Born in Malaysia and raised in Uganda, Michael Jenkins, the Human Capital Leadership Institute (HCLI)'s new CEO, has worked in countries such as Japan, France, the UK, and Singapore. When asked about how his childhood impacted his approach to leadership, Jenkins shared that there is value in being raised in a country different than the one your parents are from.
At nine-years of age, Jenkins' parents decided that he would be sent to boarding school in Wales. This decision was based on a few reasons, one of which was opportunity. At the time, the Jenkins family was living in Uganda and there weren't many school options. "I left the noise, the colours, the smells, the carefree nature of Africa and landed in cold and dark Wales in the late 1970s," he says. "This obliges you to develop resilience, to be prepared to draw from reserves of energy."
This has served Jenkins well: he says that when things get difficult, he has a well of strength to draw from. He also shares that this experience of living far from home and family at a young age taught him to have lower expectations, and to be happy when people want to get involved in a project or initiative. Research findings from a study conducted at University College London found that happiness is the management of expectations. Researcher Rudd Rutledge said, that happiness "depends on whether things are going better or worse than you had expected they would."
Jenkins shares that this lesson has come from his upbringing and diverse work experience. "Meeting people from different walks of life at different times in my life has taught me to be non-judgmental and to meet and accept people where they are at," he says. He also shares that developing an appreciation for how someone else sees the world is valuable. If you find yourself disagreeing with someone's opinion, Jenkins advises to first think deeply about his or her opinion. It might just be a different way of thinking. "It is important for leaders today to promote non-judgmental, encouraging, generous, and kind behaviours," says Jenkins.
There is the old adage, leave things better than you found them. This is especially true in leadership positions. For a newly appointed CEO, it can take weeks to understand the core business and value proposition. Jenkins says that when a CEO first joins, this is their first responsibility. "What is ironic is that opportunities may fall away because the CEO is still in the phase of understanding the business," says Jenkins. But what if the new CEO could pick up where the previous one left off? While it may not always be the case, all professionals can consciously manage transitions by leaving a blueprint for their successor and where feasible, set in train some new initiatives too.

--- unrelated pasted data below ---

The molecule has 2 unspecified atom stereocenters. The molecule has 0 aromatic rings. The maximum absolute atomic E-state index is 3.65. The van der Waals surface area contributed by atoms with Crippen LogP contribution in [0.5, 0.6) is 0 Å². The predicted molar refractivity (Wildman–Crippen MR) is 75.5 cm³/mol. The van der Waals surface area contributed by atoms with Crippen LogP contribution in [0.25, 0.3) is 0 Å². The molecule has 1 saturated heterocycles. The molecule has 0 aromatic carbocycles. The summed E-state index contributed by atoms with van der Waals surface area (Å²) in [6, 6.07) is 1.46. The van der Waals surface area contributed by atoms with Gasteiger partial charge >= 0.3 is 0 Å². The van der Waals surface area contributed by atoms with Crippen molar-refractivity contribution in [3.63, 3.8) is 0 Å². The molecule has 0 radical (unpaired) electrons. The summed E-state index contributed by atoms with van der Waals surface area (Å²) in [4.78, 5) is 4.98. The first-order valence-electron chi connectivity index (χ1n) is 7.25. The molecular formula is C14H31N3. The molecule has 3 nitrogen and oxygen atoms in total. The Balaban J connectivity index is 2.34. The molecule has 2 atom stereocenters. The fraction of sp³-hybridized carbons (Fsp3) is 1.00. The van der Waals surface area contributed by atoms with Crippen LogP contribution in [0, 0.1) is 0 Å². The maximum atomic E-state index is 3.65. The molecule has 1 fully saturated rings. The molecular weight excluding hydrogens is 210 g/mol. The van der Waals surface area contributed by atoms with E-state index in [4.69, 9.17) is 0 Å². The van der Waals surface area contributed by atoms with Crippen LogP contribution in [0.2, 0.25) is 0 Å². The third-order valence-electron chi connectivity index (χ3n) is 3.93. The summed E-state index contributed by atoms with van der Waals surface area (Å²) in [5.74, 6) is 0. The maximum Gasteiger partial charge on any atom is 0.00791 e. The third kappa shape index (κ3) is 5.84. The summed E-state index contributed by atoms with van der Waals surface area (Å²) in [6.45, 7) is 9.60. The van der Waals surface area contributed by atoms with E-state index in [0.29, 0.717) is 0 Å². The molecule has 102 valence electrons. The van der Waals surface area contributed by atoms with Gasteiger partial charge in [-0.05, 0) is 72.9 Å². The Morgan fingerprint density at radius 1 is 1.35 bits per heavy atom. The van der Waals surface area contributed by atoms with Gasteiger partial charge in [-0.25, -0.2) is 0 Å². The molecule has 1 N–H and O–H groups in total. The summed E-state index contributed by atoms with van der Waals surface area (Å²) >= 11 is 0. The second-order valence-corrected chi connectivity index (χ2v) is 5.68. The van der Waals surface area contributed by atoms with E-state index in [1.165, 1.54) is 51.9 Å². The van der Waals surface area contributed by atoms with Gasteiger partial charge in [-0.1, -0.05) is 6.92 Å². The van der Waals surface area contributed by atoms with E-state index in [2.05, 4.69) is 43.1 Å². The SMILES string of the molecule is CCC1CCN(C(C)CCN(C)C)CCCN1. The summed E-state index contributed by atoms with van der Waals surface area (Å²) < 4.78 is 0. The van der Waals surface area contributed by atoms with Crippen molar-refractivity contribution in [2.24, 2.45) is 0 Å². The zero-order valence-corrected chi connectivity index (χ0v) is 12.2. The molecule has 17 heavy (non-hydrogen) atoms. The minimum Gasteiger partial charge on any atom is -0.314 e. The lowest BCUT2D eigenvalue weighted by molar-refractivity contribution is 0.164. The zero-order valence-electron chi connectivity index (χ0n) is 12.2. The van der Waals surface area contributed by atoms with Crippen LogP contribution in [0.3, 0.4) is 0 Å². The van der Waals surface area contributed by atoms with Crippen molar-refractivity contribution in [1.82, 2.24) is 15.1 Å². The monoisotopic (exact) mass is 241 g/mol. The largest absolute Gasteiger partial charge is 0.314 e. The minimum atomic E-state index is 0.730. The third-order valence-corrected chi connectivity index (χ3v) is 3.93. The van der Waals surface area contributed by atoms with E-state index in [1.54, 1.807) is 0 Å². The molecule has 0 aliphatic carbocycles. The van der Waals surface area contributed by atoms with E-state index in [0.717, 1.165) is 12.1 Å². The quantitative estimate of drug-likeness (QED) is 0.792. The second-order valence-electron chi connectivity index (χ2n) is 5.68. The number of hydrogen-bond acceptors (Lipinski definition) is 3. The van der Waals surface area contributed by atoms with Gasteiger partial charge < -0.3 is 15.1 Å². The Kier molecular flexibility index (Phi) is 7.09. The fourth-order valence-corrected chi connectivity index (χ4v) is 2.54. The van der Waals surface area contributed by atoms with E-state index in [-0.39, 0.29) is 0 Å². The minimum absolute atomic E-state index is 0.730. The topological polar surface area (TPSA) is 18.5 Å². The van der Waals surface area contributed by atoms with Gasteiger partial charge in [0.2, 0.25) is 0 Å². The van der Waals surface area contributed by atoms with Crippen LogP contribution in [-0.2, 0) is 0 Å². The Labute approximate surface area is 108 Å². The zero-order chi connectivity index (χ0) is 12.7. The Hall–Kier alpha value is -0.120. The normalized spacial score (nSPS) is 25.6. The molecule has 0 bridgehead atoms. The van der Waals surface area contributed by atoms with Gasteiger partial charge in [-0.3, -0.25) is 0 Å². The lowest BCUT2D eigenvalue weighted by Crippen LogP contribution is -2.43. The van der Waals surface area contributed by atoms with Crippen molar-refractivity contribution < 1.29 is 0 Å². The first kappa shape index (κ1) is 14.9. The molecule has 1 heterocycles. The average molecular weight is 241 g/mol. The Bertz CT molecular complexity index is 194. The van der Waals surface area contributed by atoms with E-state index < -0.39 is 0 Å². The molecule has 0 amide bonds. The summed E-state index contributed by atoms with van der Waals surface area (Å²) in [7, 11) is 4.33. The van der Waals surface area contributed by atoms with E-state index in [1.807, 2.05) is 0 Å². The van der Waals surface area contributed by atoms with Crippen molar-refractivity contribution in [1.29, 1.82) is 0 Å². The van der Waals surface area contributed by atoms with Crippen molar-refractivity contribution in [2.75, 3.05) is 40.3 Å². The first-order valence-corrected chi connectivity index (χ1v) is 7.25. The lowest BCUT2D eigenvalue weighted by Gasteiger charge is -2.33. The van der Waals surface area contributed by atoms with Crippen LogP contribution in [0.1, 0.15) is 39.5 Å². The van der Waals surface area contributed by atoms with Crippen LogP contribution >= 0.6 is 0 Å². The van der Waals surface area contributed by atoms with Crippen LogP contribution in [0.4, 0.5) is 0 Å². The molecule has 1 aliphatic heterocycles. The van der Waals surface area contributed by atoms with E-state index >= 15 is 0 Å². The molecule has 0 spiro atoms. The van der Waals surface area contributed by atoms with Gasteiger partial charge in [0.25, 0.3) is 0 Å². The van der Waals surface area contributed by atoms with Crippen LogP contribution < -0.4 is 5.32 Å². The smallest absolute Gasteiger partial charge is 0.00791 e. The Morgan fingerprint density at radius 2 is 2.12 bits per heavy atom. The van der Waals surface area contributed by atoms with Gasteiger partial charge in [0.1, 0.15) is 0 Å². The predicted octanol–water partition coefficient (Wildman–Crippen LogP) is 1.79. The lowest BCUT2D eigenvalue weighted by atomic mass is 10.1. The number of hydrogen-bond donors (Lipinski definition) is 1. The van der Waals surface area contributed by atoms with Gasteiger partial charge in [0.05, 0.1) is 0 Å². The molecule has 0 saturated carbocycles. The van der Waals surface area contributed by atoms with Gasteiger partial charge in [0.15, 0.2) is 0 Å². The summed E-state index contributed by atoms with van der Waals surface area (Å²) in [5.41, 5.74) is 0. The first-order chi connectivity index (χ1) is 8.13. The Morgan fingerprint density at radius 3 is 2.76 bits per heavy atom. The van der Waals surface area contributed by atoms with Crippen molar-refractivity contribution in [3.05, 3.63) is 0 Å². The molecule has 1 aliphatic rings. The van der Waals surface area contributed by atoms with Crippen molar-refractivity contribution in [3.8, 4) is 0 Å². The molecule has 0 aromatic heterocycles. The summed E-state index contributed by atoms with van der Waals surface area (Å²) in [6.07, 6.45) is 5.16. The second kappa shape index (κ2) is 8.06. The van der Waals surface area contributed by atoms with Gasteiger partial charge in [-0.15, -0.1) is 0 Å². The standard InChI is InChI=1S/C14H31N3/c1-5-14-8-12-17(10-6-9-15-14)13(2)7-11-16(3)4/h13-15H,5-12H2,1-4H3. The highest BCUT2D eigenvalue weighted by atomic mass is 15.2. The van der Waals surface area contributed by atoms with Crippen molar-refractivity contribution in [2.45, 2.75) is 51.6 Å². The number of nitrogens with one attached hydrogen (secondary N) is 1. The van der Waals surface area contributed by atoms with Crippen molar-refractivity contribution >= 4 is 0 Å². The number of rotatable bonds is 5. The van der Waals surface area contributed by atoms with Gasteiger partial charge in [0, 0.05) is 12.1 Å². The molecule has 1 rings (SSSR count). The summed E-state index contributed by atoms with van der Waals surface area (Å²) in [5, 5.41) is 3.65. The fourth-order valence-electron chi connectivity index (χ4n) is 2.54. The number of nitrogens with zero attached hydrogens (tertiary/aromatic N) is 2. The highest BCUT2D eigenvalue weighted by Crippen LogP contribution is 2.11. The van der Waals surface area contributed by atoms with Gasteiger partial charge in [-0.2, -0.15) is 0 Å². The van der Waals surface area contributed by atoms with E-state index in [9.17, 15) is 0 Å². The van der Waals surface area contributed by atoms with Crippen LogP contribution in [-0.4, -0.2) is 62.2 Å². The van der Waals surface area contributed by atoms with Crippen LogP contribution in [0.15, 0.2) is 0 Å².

"Given the challenges the world faces now, there is no doubt in my mind that we need more—and not less—humanity from leaders," Jenkins says. He references the changes in the digital world such as social media, the internet, and tools that often make our lives easier but more isolating. Feeling positive about the future, Jenkins believes that we may run the risk of sub-optimising technology out of a misplaced concern and fear about the rise of AI. "Technology is unlikely to replicate or replace human beings: jobs might change and disappear, but they will be balanced out by the creation of new ones," he says. Rather, leading responsibly in this age of digital disruption means focusing on how to create better connections and interactions and keeping an open mind about the possibilities that lie ahead.
Possibly drawing on the lessons and tenacity Jenkins learned from boarding school, he shares that it is a leader's job to be positive and calm. When things are going well— and more importantly when they are not— compassionate leaders create safe and secure places. "Compassionate leaders pick others up and dust them off. They look at experiences as learning opportunities," Jenkins says. Because leaders want their teams to be successful, creating safe spaces for experimentation is a good way to encourage people to embrace innovation. Making teams fearful of failure – and being overly critical when missteps happen - is a sure-fire way of smothering new ideas and ways of doing things.
A responsible leader is reliable and thoughtful while being strategic and focused on excellence. Jenkins stresses that leaders must be consistent: say what you do and do what you say. At the end of the day, responsible leadership is doing the right thing. It is about embracing what is best for the organisation, being authentic, and creating a work environment where people want to be involved and contribute their best efforts, and ultimately, when that journey comes to an end, it is about leaving things better than we found them.